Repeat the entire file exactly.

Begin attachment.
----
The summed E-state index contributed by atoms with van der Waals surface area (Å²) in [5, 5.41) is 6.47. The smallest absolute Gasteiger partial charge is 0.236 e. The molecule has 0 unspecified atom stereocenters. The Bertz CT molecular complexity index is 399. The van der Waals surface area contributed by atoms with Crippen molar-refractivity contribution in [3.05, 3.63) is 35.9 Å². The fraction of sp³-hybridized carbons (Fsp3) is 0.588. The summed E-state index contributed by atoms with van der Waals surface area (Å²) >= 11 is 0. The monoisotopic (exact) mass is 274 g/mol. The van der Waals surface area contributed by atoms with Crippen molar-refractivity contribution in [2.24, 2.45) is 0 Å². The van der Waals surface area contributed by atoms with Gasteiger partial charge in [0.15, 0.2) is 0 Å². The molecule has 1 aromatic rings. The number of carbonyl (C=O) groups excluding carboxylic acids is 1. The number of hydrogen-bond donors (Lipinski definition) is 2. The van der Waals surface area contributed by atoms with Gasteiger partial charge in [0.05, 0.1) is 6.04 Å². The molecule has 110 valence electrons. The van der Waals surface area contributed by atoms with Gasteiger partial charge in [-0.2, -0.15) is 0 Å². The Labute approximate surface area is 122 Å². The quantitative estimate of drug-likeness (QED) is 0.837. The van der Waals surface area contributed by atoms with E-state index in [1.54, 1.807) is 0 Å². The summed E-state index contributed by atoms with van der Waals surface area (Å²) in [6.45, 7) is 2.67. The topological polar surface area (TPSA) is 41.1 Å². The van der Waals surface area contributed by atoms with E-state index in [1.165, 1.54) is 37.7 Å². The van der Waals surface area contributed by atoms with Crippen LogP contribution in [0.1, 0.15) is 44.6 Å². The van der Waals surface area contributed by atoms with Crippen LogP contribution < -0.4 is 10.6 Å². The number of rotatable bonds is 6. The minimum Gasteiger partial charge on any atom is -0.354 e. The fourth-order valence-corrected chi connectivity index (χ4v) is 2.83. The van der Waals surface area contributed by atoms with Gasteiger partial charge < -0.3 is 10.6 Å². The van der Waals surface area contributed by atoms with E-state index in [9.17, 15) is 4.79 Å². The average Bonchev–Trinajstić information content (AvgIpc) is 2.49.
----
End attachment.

The summed E-state index contributed by atoms with van der Waals surface area (Å²) in [5, 5.41) is 6.47. The smallest absolute Gasteiger partial charge is 0.236 e. The molecule has 0 unspecified atom stereocenters. The Bertz CT molecular complexity index is 399. The van der Waals surface area contributed by atoms with Crippen molar-refractivity contribution in [3.05, 3.63) is 35.9 Å². The fraction of sp³-hybridized carbons (Fsp3) is 0.588. The summed E-state index contributed by atoms with van der Waals surface area (Å²) >= 11 is 0. The monoisotopic (exact) mass is 274 g/mol. The van der Waals surface area contributed by atoms with Crippen molar-refractivity contribution in [2.24, 2.45) is 0 Å². The van der Waals surface area contributed by atoms with Gasteiger partial charge in [0.15, 0.2) is 0 Å². The molecule has 1 aromatic rings. The number of carbonyl (C=O) groups excluding carboxylic acids is 1. The number of hydrogen-bond donors (Lipinski definition) is 2. The van der Waals surface area contributed by atoms with Gasteiger partial charge in [0.05, 0.1) is 6.04 Å². The molecule has 110 valence electrons. The van der Waals surface area contributed by atoms with Gasteiger partial charge in [-0.2, -0.15) is 0 Å². The Labute approximate surface area is 122 Å². The quantitative estimate of drug-likeness (QED) is 0.837. The van der Waals surface area contributed by atoms with E-state index in [1.54, 1.807) is 0 Å². The summed E-state index contributed by atoms with van der Waals surface area (Å²) in [6.45, 7) is 2.67. The topological polar surface area (TPSA) is 41.1 Å². The van der Waals surface area contributed by atoms with E-state index in [1.165, 1.54) is 37.7 Å². The van der Waals surface area contributed by atoms with Crippen LogP contribution in [0.1, 0.15) is 44.6 Å². The van der Waals surface area contributed by atoms with Crippen LogP contribution < -0.4 is 10.6 Å². The number of rotatable bonds is 6. The minimum Gasteiger partial charge on any atom is -0.354 e. The fourth-order valence-corrected chi connectivity index (χ4v) is 2.83. The van der Waals surface area contributed by atoms with Gasteiger partial charge < -0.3 is 10.6 Å². The van der Waals surface area contributed by atoms with E-state index in [9.17, 15) is 4.79 Å². The average Bonchev–Trinajstić information content (AvgIpc) is 2.49.